Lesson on pseudocode and flowcharts
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title: Pseudocoding
type: lesson
duration: "2:30"
    name: "Taka" aka Jonathan Ahrens
    city: NY
    parent: none, I'm batman!
competencies: Programming


The art of thinking before you code!

Lesson Objectives

  • Understand what pseudo-code is and it's usage
  • Learn how to map out a flow-chart

Lesson pre-requisites

What is Pseudo Code?

Pseudo: not genuine; sham.
Code: byproduct of a developer drinking bad coffee while poorly sleeping 👻

a notation resembling a simplified programming language, used in program design.

What do we use pseudocode for?

Pseudocode helps us break down the complexity of a problem before coding it.
Sometimes we might feel the burn of running into a problem and wanting to solve it immediately on code, but the time we invest designing how our algorithm should work is time that we will not spend stuck trying to write something that works.

It is language agnostic: needs no specific syntax elements of the programming language.

Real life Example of pseudocode: Clean a car!

Objective: Clean car  
1. Prepare tools
2. Wash Car

We know that in a high level, it makes sense, but what if someone doesn't know how to prepare tools, or wash car??
Let's break down our tasks into simpler steps:

1. Prepare Tools
    - [ ] Grab a bucket
    - [ ] Grab a sponge
    - [ ] Grab some car soap
    - [ ] Grab some drying rags
2. Wash Car
    - [ ] Rinse car
    - [ ] Soap and wash car
    - [ ] Rinse car
    - [ ] Dry car

This process can go on until we reach a basic level action that we can understand.

- We Do - Pseudocode me a PB&J Sandwich!

Team up with the people on your table!

  • What actions do I have to complete in order to eat this delicious PB&J Sandwich?
Click HERE to uncover some possible answers 1. Make a sandwich 2. Eat said sandwich 3. That simple right?
  • What happens if the instruction is not something I'm know how to complete (ex. make a sandwich)? Break it down into smaller steps until they are individual actions!!
Break it down to more steps... like for real the most basic ones
    1. Make a sandwich  
        1.1 Put Some Peanut Butter on Bread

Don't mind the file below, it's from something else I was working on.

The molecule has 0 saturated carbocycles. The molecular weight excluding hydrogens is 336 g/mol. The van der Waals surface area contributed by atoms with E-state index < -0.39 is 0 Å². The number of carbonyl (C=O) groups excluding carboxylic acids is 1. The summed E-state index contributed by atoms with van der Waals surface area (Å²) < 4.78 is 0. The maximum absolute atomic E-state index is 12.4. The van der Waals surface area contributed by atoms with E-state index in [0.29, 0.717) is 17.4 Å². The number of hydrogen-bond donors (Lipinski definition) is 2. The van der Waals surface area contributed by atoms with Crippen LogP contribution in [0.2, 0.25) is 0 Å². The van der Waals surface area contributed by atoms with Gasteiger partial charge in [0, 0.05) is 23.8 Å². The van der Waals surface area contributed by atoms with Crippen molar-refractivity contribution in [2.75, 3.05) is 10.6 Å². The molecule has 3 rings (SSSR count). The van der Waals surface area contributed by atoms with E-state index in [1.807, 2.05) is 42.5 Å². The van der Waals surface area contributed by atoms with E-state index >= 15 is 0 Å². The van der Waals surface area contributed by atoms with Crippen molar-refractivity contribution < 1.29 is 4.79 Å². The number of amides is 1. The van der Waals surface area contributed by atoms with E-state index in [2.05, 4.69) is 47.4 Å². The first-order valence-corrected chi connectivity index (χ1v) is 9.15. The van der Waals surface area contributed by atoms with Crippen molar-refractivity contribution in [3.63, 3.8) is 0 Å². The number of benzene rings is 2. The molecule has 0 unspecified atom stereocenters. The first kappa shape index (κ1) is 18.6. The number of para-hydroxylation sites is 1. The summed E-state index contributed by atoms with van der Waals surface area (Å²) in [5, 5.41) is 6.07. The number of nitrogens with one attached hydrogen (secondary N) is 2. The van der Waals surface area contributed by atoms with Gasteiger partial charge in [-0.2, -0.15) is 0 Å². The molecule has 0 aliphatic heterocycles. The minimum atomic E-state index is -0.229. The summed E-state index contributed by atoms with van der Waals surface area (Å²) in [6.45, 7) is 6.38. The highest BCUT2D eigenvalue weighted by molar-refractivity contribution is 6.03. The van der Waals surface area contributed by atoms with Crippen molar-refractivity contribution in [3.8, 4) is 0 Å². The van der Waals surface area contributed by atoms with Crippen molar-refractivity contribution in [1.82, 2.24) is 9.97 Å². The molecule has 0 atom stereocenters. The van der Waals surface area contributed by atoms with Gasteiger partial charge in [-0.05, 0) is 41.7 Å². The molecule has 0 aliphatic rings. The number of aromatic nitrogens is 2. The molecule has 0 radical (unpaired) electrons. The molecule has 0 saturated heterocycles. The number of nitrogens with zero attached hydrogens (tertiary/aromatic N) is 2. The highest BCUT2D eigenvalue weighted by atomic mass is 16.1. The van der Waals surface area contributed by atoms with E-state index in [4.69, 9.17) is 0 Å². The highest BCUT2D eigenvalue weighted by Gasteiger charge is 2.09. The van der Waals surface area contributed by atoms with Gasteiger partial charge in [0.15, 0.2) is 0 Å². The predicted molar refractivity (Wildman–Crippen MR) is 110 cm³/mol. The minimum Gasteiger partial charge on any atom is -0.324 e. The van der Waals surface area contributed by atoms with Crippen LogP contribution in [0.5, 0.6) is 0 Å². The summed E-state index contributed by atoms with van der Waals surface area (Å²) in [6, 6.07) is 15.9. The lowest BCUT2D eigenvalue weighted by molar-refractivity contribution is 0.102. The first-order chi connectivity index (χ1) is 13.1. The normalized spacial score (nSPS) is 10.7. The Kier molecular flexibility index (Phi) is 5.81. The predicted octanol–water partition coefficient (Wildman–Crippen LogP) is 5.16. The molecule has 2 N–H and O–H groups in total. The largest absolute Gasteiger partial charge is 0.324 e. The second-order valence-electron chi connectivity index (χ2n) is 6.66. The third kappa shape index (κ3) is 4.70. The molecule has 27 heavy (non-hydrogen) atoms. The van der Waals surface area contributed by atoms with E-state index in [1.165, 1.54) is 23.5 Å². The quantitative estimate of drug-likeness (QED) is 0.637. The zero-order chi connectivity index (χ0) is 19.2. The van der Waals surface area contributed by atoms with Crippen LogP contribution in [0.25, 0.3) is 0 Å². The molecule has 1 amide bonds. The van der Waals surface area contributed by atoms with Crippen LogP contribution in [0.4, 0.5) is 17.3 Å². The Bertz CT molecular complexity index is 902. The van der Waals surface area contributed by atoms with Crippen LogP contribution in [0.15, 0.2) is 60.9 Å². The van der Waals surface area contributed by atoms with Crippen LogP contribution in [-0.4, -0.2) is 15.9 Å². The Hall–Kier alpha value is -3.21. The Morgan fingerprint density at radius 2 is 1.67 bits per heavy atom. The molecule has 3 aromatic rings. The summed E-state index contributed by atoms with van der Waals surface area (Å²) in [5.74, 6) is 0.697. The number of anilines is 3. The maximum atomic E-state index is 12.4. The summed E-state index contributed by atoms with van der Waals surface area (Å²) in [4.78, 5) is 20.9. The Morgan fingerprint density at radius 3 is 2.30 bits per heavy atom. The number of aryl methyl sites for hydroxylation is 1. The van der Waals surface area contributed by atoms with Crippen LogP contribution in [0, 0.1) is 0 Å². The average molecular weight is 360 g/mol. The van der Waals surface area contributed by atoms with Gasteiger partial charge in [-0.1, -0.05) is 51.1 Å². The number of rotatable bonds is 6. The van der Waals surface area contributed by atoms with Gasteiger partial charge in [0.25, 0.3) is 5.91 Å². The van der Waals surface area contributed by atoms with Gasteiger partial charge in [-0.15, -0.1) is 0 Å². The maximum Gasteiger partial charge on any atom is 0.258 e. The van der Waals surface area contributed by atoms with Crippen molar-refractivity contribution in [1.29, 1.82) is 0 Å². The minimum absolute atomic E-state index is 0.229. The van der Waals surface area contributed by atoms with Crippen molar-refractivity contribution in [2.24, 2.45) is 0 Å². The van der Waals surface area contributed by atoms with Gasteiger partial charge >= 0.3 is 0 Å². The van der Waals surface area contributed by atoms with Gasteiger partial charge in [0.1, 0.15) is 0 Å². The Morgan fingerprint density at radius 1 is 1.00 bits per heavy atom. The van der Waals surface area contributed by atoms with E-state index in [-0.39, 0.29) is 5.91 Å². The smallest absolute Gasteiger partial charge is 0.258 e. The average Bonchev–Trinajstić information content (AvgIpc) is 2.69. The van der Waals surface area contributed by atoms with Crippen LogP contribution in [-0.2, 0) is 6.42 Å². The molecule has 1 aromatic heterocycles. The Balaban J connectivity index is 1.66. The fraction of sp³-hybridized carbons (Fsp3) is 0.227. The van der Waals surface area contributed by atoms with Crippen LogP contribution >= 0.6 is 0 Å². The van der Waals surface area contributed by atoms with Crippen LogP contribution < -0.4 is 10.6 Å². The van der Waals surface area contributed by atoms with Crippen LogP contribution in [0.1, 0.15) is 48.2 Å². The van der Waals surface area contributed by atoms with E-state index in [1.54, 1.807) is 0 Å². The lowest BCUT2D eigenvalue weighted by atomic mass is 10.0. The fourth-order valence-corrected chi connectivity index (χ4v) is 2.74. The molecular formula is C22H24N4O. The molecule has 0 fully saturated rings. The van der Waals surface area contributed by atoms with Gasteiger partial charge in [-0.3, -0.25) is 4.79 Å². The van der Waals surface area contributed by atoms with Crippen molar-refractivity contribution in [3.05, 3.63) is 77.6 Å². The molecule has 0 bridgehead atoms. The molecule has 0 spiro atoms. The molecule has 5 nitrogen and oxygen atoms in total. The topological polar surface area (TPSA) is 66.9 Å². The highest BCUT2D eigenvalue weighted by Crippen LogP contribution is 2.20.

1.1.1 Open Peanut Butter  
            1.1.2 Extract PB with tool  
            1.1.3 Spread PB on bread slice  
            1.1.4 Spread PB on bread slice  
        1.2 Put some jelly on bread  
            1.2.1 Open Peanut Butter  
            1.2.2 Extract Jelly with tool  
            1.2.3 Spread Jelly on bread slice  
            1.2.4 Spread Jelly on bread slice  
        1.3 Put bread slices together  
    2. Eat said sandwich  
        2.1 Grab Sandwich with hands  
        2.2 Introduce Sandwich partially in mouth  
        2.3 Chew  
    3. Happiness Entails  

Pseudocode Principles

There are none. The concept is to make a hybrid language between code and English (or the language you speak) to process the logic of your problem without the abstraction of code.

We can use some of these following principles just to follow some general consensus:

  1. One statement per line (representing one action for the computer)
  2. Capitalize initial keyword
  3. READ (take an input), WRITE (print, consolelog), IF, ELSE, ENDIF (closure of IF), WHILE, ENDWHILE, REPEAT (do), UNTIL (while).
  4. Indent to show hierarchy (is this a sub-process of someone else?)
  5. END for multi line structures
  6. Make statements Language independent (someone who doesn't code should be able to read)
  7. Same Operators, Arithmetic, AND (&&), OR (||),

Pseudocoding some Javascript

How does an if statement look like?

let userInput = prompt("write a number from 1 to 10");

if (userInput > 70 && userInput <= 100) {
    console.log('top 30');
} elseif (userInput <= 70 && userInput >= 30) {
    console.log('Right in the middle');
} else console.log('Under 30');

This in pseudocode would look like this:

WRITE "write a number from 1 to 10"
INPUT user selection and save into userInput
IF userInput > 70 AND userInput <= 100
    PRINT "top 30"
ELSEIF userInput <= 70 && userInput >= 30
    PRINT "Right in the middle"
    PRINT "under 30"

- You Do - Some whiteboarding coding exercises (30 mins)

Break up into teams of two:
Write the pseudocode for the following:

  • Reverse a string (think of the string as an array)
  • Change all the vowels in a word to an *
  • Fizz Buzz


a diagram of the sequence of movements or actions of people or things involved in a complex system or activity.

These are another form of drawing out the logic of our code.

If Statements:


Flow chart Symbols


- You Do - (20 mins)

Convert your previous white-boarding to a flow-chart!

Advantages of Pseudocode vs Flow-charts

Pseudocode Disadvantages

  • It’s not visual
  • There is no accepted standard, so it varies widely from company to company

Pseudocode Advantages

  • Can be done easily on a word processor
  • Easily modified
  • Implements structured concepts well

Flowchart Disadvantages

  • Hard to modify
  • Need special software (not so much now!)
  • Structured design elements not all implemented

Flowchart Advantages

  • Standardized: all pretty much agree on the symbols and their meaning
  • Visual (but this does bring some limitations)

Some extra coding problems to solve:

  • Capitalize every first letter of input (consider something like prompt() capturing the user input).
  • Obtain the average of all the values of an array.


Free flow chart online App Lucidchart
More whiteboarding